We left Vesturdalur at 2pm yesterday afternoon just as the civil planning authority set its eruption response plan into action. Driving within the beautiful canyon the richness and diversity of the Icelandic landscape is on full display, craggy lava formations of breathtaking color and form are overlain with a rich fertile topsoil as the glacial river carries nutrient rich organisms to the land. This is where pre and post glacial worlds meet.
Thirty minutes into our journey towards Dettifoss (an apparently magnificent waterfall that gathers its water from Vatnajökull) a kindly but authoritative park ranger stops us just short of our destination, ‘the road is closed’, she utters to the bewilderment of myself and Laura. Apparently so is the route back to the area from which we have just traveled. She insists that all cars drive west to Mývatn, but we can’t we grumble, ‘all our gear is back at Vesturdalur’. We argue with her in a slightly worried yet polite manner and she seeks approval for us to return on her radio, while we wonder how serious this really is. ‘Ok, go back and get your gear and Guðrún (another ranger) will meet you on your way, listen to her advise, closely’.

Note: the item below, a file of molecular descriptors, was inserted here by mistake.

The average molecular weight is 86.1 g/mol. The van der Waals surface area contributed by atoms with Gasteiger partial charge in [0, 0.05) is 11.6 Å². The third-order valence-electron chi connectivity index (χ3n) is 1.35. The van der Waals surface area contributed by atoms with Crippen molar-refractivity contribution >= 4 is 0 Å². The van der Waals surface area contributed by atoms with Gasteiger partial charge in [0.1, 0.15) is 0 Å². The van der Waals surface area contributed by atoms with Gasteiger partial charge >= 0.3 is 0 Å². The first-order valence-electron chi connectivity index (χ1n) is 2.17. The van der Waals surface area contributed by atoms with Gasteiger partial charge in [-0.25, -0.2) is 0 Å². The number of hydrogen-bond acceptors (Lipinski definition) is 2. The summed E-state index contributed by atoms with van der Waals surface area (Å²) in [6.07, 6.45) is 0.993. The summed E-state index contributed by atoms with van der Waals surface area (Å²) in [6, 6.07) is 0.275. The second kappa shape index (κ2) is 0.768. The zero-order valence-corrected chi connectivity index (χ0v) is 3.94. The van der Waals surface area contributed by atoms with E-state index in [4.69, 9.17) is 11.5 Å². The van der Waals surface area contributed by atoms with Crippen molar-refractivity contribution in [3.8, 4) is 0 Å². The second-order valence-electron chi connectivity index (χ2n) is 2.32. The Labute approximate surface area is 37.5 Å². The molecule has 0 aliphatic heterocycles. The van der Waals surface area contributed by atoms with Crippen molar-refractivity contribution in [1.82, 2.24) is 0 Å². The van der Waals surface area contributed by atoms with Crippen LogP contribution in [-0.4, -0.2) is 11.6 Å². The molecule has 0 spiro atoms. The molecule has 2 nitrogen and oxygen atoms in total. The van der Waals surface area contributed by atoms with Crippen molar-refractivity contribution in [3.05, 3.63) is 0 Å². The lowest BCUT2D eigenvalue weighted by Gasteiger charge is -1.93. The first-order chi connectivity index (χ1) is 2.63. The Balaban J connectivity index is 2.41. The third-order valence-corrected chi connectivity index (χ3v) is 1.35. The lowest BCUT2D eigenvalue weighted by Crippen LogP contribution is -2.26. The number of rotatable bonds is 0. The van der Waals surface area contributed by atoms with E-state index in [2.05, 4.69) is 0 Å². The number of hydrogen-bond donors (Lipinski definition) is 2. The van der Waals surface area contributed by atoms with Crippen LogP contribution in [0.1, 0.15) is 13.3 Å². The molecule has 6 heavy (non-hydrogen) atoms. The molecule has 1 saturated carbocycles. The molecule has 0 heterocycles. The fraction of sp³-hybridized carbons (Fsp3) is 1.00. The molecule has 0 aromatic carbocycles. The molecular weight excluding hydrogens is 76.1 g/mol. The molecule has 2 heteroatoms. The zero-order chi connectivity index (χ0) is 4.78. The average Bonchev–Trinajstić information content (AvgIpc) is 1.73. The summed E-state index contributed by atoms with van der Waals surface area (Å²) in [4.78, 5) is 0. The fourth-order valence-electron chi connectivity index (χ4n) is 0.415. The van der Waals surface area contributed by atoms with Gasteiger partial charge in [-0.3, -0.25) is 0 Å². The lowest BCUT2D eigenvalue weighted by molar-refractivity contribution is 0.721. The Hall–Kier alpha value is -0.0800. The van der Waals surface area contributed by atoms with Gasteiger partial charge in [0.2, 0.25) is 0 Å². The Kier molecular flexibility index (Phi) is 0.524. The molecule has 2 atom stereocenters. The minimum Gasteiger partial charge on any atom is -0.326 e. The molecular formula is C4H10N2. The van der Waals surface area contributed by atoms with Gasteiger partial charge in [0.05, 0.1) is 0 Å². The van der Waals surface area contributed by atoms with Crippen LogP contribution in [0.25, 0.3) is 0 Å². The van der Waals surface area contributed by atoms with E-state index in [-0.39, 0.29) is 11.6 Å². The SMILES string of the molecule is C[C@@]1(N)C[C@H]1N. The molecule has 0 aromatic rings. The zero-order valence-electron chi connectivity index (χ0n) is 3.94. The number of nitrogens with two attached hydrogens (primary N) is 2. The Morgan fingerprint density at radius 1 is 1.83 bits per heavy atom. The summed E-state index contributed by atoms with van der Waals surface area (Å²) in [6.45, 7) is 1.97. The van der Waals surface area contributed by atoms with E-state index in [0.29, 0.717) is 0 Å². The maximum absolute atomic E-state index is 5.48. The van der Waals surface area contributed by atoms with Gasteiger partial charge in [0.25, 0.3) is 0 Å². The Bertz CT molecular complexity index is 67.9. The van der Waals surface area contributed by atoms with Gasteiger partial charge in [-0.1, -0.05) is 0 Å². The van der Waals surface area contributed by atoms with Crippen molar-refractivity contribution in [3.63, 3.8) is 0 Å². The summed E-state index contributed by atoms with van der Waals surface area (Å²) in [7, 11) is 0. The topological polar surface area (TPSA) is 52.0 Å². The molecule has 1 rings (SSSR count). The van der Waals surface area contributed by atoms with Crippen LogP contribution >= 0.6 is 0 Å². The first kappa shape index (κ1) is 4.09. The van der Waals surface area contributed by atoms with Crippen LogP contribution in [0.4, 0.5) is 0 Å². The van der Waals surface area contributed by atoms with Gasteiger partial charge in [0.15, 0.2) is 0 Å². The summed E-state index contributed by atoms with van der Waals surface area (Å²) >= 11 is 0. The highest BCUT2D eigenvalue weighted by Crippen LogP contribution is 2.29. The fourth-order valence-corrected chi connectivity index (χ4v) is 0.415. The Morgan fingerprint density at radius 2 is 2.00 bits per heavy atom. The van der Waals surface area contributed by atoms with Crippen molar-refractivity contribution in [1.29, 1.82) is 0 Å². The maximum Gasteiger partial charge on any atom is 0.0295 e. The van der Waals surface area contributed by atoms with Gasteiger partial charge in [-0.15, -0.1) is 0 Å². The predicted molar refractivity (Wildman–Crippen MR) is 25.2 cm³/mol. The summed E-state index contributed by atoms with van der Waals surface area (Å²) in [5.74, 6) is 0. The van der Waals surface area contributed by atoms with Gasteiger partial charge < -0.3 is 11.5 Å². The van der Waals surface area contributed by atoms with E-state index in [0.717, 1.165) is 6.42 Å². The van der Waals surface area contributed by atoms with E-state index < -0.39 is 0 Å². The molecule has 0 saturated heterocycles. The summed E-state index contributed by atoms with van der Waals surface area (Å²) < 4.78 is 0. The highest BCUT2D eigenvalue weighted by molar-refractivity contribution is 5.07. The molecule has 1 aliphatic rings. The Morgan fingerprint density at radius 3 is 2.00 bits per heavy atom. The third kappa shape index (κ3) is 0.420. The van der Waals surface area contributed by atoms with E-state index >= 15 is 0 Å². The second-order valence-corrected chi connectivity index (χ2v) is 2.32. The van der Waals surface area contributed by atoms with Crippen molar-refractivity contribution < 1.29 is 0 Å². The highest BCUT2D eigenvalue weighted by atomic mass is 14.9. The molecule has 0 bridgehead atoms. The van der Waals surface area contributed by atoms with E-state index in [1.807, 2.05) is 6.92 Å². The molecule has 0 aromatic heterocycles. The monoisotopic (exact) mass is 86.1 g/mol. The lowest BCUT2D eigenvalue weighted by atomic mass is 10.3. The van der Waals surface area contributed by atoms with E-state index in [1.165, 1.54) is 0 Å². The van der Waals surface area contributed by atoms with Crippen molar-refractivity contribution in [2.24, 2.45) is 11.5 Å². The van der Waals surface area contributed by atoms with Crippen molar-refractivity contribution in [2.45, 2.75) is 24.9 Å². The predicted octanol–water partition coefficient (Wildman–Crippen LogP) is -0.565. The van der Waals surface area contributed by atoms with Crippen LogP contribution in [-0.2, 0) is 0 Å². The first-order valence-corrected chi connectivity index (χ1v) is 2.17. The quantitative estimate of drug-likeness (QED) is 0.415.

Now we’re nervous, is it a risk to go back, is this a classic tourist dilemma that upon reflection could look like folly. We talk back and forth, imagining that our cool reasoning will intervene in our ever increasing sense of anxiety. If there is an eruption the glacial melt will surely take some time, and this canyon looks vast so no imminent danger, right? But that’s with all things being equal, what if we had car trouble on the way back, this valley is harsh terrain and notoriously difficult to drive in. In this instance we are inhabiting both spaces at once, the eruption both is and isn’t happening. We feel it in our raised anxiety levels, our stressed questions, our growing uncertainty, and our doubt. Our doubt about ourselves, our foreignness to this landscape that we admire so much, yet at the same time are ever increasingly beginning to fear. But more specifically we feel it in our circumscribed ability to act as we wish, in the very materiality of the civil protection infrastructure that has launched into action, mobilizing all manner of people, institutions, devices and technologies.

We give the ranger our phone numbers and subscribe to an emergency response GPS tracker, just in case. We turn back and drive way too fast. Guðrún flags us down about 15 minutes later. Like the last ranger she is friendly yet firm, her voice more sure that a flood is imminent. ‘Drive north, you’ll reach a gate that I’ve closed, pull back the rope and warning sign and drive through it. Pack immediately, continue on to the highway and the police will meet you there’.

We drive on and up to the cordoned off gate, a slight stretch of yellow sticky tape with a small A4 note attached to it awaits us. We laugh, ‘that’s it, that’s emergency response!